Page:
Anomalisa Blu-ray Review

Anomalisa

It’s funny how the little things become more important when you know who you are.

Like voices.

Now a voice may not seem very important when you’re thinking about what it is you like about someone, but it’s always been a big deal to me.

As a guy, I realised early on in life that you better like the sound of your girl’s voice – because you’re going to be hearing it a lot.

But this goes double for Michael Stone, the protagonist in Charlie Kauffman’s latest quirky adventure Anomalisa.

Now Michael is a man who lives with a peculiar condition.

Actually, he’s got a couple of bizarre things going on in his head, but the one that’s driving him to distraction is how everyone talks to him in the same voice.

Men, women, children and even old folk – they all sound the same and even look the same to Michael.

Is he having a mental breakdown?

Maybe, but even if you were of sane mind and body – and no-one’s ever hinted to me that I am – I don’t think it’d take too long to slip into full nutter mode if you only saw the same face and heard the same voice for the rest of your days.

Of course, judging by the madness of recent events, I’d suggest at least 52% of us are already teetering on the brink of insanity.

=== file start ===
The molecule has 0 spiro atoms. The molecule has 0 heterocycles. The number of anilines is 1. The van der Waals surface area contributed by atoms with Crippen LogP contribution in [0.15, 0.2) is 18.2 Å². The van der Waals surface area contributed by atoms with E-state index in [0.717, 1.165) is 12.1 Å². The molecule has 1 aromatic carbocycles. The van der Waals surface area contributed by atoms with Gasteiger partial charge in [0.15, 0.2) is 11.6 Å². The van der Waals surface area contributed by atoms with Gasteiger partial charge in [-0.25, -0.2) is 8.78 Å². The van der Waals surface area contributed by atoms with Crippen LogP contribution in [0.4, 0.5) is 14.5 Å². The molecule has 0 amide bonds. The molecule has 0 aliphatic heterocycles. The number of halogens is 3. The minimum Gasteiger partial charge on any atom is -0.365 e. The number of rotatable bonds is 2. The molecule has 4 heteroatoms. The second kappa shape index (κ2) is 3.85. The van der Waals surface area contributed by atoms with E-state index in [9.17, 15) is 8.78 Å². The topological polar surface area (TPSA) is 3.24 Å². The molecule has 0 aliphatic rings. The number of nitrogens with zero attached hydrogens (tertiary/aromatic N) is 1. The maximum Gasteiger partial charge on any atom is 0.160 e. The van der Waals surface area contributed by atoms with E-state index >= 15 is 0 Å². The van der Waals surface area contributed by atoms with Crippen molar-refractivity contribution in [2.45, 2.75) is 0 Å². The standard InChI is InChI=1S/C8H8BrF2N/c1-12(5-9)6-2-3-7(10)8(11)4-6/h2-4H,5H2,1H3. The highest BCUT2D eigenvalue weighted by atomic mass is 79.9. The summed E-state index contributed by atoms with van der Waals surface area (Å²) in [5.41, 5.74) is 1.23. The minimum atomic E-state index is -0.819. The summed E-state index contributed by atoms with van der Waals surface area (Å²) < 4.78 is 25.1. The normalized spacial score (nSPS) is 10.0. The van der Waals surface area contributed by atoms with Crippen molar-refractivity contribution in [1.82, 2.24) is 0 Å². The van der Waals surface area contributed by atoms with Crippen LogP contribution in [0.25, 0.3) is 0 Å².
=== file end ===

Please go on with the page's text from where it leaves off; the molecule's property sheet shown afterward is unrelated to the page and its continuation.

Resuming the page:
Though I suspect the real number’s much, much higher.

But then Michael meets Lisa, and her voice is an oasis of wondrous sound in a desert of monotonous white noise.

I first heard of Anomalisa at last year’s London Film Festival, where it was the surprise film.

Of course, it’s no surprise that a press pass doesn’t get you a ticket to the hottest show in town, but I did hear great things about this new Kauffman tale.

So I was a little bit underwhelmed when I finally got around to watching Anomalisa this month.

The premise is quite brilliant and, having lived in London for something like fifteen years now, I can relate to the idea of people’s faces and voices blurring together into one homogeneous mass.

But Anomalisa doesn’t really follow this brilliant idea through to completion for me.

There is no catharsis for Michael, subtly voiced by David Thewlis, and no answers are provided for the strange things that afflict him or his face, which literally falls off at times.

The sort of animation is very interesting, and I’m sure there’s a brilliant story behind this, but I was a little disappointed that the story of Anomalisa wasn’t quite as brilliant as the way it looks.

Still, at least I don’t have to listen to this for the rest of my days.

Jonathan Campbell

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July 2016
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